Friday, April 22, 2011

Poem for Ridván by Robert Hayden

In the beginning was the Word, and the Word was with God, and the Word was God.... And the Word was made flesh, and dwelt among us, (and we saw his glory, the glory as it were of the only begotten of the Father,) full of grace and truth.

Bahá’u’lláh in the Garden of Ridván

Agonies confirm His hour,
and swords like compass-needles turn
toward His heart,

The midnight air is forested
with presences that shelter Him
and sheltering praise

The auroral darkness which is God
and sing the word made flesh again
in Him.

Eternal exile whose return
epiphanies repeatedly

He watches in a borrowed garden,
prays. And sleepers toss upon
their armored beds,

Half-roused by golden knocking at
the doors of consciousness. Energies
like angels dance

Glorias of recognition.
Within the rock the undiscovered suns
release their light.

                                    Robert Hayden

Robert Hayden was born Asa Bundy Sheffey in Detroit, Michigan.  Because he was nearsighted and slight of stature, he was often ostracized by his peer group. Hayden read voraciously, developing both an ear and an eye for transformative qualities in literature. He attended Detroit City College (Wayne State University), and left in 1936 to work for the Federal Writers' Project, where he researched black history and folk culture.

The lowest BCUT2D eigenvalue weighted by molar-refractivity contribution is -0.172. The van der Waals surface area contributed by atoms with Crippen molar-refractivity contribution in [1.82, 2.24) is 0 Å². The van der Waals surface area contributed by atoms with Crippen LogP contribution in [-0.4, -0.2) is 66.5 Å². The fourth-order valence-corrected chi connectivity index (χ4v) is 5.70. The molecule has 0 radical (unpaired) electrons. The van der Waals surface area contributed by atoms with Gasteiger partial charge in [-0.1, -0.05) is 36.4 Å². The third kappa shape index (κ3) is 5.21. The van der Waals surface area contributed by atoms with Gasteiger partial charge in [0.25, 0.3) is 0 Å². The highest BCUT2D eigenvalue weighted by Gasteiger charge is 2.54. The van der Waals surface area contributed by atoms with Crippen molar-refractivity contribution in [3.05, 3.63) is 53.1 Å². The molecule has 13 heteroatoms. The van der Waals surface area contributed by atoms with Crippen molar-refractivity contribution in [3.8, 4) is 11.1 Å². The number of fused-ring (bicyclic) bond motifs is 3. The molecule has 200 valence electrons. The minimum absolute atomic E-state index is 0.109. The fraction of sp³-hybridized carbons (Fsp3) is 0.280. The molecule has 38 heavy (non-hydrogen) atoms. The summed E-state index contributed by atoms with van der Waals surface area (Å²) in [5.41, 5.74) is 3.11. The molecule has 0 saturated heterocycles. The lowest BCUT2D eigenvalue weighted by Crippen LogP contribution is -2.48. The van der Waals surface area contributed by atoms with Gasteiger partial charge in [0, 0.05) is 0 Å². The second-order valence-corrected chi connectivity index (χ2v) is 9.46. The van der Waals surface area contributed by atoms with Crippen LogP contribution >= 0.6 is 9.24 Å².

He was raised as a Baptist, and later became a member of the Bahá'í Faith during the early 1940s after marrying a Bahá'í, Erma Inez Morris. He is one of the best-known Bahá'í poets and his religion influenced much of his work.
After leaving the Federal Writers' Project in 1938, marrying Erma Morris in 1940, and publishing his first volume, Heart-Shape in the Dust (1940), Hayden enrolled at the University of Michigan in 1941 and won a Hopwood Award there.
In pursuit of a master's degree, Hayden studied under W. H. Auden, who directed Hayden's attention to issues of poetic form, technique, and artistic discipline, and influence may be seen in the "technical pith of Hayden's verse". After finishing his degree in 1942, then teaching several years at Michigan, Hayden went to Fisk University in 1946, where he remained for twenty-three years, returning to Michigan in 1969 to complete his teaching career.  He died in Ann Arbor, Michigan in 1980 at the age 66.  from Wikipedia


  1. may my live be a sacrifice....

    pithy indeed!

  2. Robert Hayden so eloquently puts into words the feelings that well up inside as we retell and relive the Ridvan story. The beauty of that time and day is so elusive. Thank you for sharing this beautiful poem.